Meanwhile, business investment dropped 2.5% - a new 4-year low – while residential investment crumbled at an annualized rate of 26.7%, the worst decline in housing since 1981. As a whole, housing investments subtracted 1.2% from growth.

The GDP price index rose at an annualized pace of 2.6%, marking the highest inflation in a year. Consumer prices also jumped higher, growing 2.5%, while core prices (excluding food and energy) rose 2.2%.

Exports increased 5.5% in the fourth quarter, while imports rose 2.5%. Government spending increased by 2%, with Federal government spending increasing 4.6%, and state and local spending growing 0.5%.


Arthur Eckart

The Fed may have blundered lowering the Fed Funds Rate from 2.25% to 2%. If the rate was left unchanged, oil prices may have topped and monetary policy would have been accommodative enough to spur growth. However, now many believe the Fed will ease the money supply further. The Fed may fall behind the curve again, this time with its accommodative stance, until after the presidential election.

Arthur Eckart

Also, I may add, it's often the case, the Fed has competing mandates, e.g. targeting price stability or economic growth. Fed intervention to save Bear Stearns restored confidence to the financial system at the expense of moral hazard. Nonetheless, moral hazard was minimal, because shareholders lost up to 95% of their investment, although creditors and bondholders didn't lose. The Fed's "Too Big To Fail" policy will not allow a large bank to go bankrupt, which may contribute to riskier loans or investments, or moral hazard.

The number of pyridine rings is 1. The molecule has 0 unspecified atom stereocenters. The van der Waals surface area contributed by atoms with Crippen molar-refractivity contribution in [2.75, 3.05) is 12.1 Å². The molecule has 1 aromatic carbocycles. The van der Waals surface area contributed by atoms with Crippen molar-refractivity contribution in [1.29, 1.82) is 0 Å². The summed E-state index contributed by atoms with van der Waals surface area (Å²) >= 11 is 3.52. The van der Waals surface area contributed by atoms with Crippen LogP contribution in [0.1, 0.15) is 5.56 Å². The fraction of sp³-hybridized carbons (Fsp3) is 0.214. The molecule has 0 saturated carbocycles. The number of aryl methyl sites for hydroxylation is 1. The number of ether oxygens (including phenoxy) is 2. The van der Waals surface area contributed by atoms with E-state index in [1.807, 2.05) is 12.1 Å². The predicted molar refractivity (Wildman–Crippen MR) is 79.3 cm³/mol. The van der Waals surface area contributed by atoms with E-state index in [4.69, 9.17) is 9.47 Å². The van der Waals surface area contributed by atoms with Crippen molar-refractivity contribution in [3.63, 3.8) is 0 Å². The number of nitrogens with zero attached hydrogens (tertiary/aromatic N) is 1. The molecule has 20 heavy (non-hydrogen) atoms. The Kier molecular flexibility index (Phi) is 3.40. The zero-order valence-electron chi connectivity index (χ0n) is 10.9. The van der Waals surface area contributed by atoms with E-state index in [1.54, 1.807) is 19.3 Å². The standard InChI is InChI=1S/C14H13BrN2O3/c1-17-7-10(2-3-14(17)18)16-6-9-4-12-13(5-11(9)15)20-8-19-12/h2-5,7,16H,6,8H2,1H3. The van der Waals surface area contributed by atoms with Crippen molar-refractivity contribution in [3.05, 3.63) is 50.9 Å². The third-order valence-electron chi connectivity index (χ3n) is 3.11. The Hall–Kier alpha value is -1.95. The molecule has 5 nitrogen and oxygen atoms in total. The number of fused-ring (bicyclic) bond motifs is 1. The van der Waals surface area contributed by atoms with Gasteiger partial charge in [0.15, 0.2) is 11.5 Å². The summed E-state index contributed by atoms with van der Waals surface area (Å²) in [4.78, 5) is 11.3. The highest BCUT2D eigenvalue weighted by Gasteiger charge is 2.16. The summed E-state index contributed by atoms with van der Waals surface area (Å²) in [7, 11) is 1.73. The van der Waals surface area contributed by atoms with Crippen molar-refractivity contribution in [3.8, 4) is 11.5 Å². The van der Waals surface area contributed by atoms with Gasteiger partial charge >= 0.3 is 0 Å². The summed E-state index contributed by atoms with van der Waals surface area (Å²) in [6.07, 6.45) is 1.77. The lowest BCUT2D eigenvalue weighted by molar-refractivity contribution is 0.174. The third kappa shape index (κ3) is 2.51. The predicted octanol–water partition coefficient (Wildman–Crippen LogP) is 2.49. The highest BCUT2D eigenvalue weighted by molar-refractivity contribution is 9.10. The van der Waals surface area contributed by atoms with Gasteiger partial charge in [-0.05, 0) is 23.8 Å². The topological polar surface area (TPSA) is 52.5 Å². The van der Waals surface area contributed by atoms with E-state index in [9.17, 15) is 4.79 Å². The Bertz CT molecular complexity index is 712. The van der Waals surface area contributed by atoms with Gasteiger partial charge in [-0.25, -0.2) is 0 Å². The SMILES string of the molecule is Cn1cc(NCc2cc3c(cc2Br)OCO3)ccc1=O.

However, the Bear Stearns "bailout" reduced moral hazard. Before the bailout, there were premiums in bank stocks whenever they had too much risk, because the market assumed the Fed would prop-up a bank stock. So, a fall in the stock price was limited, e.g. from 50 to 30. However, the Fed showed it's willing to merge a weak major bank with a strong major bank for almost nothing, e.g. 2. That may be a contributing factor why many major bank stocks fell greater than expected after the Bear Stearns bailout.

Arthur Eckart

W or V Economic Bottom?

The U.S. economic expansion that began in 2001 continues. There hasn't been two consecutive quarters of contraction, at least so far in 2008. The U.S. economy is either in the rising middle part of a W, with the worst yet to come, or began a V-shaped recovery, with the worst over.

I believe, it depends on export-led economies, i.e. whether they'll continue to expand strongly, expand at slower rates, or contract suddenly. Expanding at slower rates is the best outcome, because that will give time for supply and demand of raw materials and energy to equilize without prices rising further, along with correcting other global imbalances slowly. However, if export-led economies continue to overproduce by large margins, commodity prices will rise, fueling inflation. If export-led economies contract suddenly, U.S. export-growth will slow, perhaps enough to cause U.S. real GDP to contract.

The U.S. has never had a 10 year expansion without a recession. The Fed achieved a soft-landing in 1994-95 (after the 1993 tax hike and government health scare). Consequently, the 1991-2001 expansion was the longest in U.S. history. The second longest expansion was from 1982-90. So, the Fed has been more successful smoothing-out business cycles. However, based on historical data, a recession is likely before 2012.